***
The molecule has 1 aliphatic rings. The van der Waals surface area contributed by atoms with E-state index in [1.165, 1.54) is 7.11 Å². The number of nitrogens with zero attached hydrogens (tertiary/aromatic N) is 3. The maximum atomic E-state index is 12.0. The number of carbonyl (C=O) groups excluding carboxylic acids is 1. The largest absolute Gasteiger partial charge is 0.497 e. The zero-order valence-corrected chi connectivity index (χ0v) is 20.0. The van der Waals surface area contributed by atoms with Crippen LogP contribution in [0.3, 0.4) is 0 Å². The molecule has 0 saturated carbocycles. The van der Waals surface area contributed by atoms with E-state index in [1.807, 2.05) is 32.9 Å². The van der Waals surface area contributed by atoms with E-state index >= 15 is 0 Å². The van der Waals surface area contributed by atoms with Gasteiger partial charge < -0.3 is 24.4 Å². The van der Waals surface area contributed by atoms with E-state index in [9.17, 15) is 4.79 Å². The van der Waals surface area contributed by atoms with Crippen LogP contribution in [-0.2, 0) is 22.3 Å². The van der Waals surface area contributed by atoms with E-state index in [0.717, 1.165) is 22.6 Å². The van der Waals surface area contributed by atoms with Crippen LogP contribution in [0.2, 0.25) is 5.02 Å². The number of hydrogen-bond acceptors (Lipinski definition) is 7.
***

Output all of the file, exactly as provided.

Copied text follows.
The molecule has 1 aliphatic rings. The van der Waals surface area contributed by atoms with E-state index in [1.165, 1.54) is 7.11 Å². The number of nitrogens with zero attached hydrogens (tertiary/aromatic N) is 3. The maximum atomic E-state index is 12.0. The number of carbonyl (C=O) groups excluding carboxylic acids is 1. The largest absolute Gasteiger partial charge is 0.497 e. The zero-order valence-corrected chi connectivity index (χ0v) is 20.0. The van der Waals surface area contributed by atoms with Crippen LogP contribution in [0.3, 0.4) is 0 Å². The molecule has 0 saturated carbocycles. The van der Waals surface area contributed by atoms with E-state index in [1.807, 2.05) is 32.9 Å². The van der Waals surface area contributed by atoms with E-state index >= 15 is 0 Å². The van der Waals surface area contributed by atoms with Gasteiger partial charge < -0.3 is 24.4 Å². The van der Waals surface area contributed by atoms with E-state index in [9.17, 15) is 4.79 Å². The van der Waals surface area contributed by atoms with Crippen LogP contribution in [-0.2, 0) is 22.3 Å². The van der Waals surface area contributed by atoms with E-state index in [0.717, 1.165) is 22.6 Å². The van der Waals surface area contributed by atoms with Crippen LogP contribution in [0.2, 0.25) is 5.02 Å². The number of hydrogen-bond acceptors (Lipinski definition) is 7.